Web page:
Clinical Features

A careful history can usually ascertain the severity of trauma incurred. In cases where the forces involved are severe, the physician must be suspicious of cervical spine injury or closed-head injury. These injuries take precedence over any concurrent nasal fracture. Epistaxis may be frequently associated with nasal trauma.

Findings suggestive of a nasal fracture include swelling, tenderness, crepitance, ecchymosis, or nasal deformity. Indirect evidence of nasal fracture include periorbital ecchymosis, epistaxis, and rhinorrhea. A general physical exam, specifically focused on the head, neck, and neurologic system, is necessary to exclude associated injury.

After spraying the nasal mucosa with a vasoconstricting agent, search for defects in the mucosa, septal hematoma, and bony displacement. Finally, palpate the injured nose checking for crepitance, stepoffs, and instability. Severe edema often precludes immediate detection of nasal fractures.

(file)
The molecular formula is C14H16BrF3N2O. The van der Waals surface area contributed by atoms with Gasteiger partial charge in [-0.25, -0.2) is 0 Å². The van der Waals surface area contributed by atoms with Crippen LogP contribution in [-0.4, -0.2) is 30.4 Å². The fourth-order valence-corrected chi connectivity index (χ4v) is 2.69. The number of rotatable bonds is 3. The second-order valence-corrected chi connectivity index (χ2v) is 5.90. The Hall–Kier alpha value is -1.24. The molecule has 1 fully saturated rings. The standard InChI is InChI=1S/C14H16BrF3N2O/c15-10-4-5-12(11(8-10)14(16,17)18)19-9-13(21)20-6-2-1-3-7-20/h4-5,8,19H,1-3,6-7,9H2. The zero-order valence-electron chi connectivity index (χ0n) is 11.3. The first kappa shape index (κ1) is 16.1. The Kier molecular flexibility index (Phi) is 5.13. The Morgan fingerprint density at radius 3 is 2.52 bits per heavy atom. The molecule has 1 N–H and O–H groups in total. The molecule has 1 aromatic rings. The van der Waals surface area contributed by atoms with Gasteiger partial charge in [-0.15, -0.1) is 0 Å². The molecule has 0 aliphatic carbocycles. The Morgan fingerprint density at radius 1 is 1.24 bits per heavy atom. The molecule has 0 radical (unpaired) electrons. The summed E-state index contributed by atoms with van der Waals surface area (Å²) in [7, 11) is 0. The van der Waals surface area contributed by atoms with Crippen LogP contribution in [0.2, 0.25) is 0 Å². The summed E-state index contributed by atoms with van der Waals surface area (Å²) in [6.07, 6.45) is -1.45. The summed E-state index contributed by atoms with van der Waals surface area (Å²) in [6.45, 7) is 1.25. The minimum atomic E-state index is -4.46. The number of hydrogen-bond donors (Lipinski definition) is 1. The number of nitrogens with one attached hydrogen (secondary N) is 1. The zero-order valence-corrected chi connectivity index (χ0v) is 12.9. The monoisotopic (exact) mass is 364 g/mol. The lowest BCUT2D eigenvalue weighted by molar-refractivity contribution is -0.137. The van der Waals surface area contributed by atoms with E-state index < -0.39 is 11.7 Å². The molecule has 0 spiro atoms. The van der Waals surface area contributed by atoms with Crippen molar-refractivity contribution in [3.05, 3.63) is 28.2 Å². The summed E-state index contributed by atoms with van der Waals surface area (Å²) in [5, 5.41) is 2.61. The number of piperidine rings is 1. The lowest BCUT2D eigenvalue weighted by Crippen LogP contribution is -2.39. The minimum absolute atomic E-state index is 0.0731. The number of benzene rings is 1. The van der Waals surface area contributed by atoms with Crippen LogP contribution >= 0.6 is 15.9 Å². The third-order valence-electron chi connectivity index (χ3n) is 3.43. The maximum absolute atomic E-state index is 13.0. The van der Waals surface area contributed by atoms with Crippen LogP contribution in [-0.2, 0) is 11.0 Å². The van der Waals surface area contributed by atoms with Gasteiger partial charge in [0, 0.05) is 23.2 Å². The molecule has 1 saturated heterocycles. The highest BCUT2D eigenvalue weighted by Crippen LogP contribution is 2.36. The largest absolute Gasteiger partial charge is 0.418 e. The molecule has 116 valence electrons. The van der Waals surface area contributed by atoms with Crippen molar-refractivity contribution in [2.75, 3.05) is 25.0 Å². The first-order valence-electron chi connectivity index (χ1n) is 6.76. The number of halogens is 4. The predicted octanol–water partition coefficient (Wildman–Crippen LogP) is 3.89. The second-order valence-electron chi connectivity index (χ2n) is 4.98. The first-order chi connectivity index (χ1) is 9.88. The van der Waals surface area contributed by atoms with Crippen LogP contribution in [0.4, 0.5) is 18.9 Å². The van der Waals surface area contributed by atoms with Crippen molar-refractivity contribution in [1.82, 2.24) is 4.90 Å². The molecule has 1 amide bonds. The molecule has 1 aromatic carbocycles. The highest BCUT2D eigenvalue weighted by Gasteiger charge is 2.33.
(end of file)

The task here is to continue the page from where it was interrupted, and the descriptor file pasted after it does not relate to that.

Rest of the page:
The diagnosis of nasal fracture is predominately based upon historical and physical exam findings. Nasal radiographic studies are usually not required for diagnosis or management. Radiographic imaging selection depends upon suspicion of other associated facial fractures.

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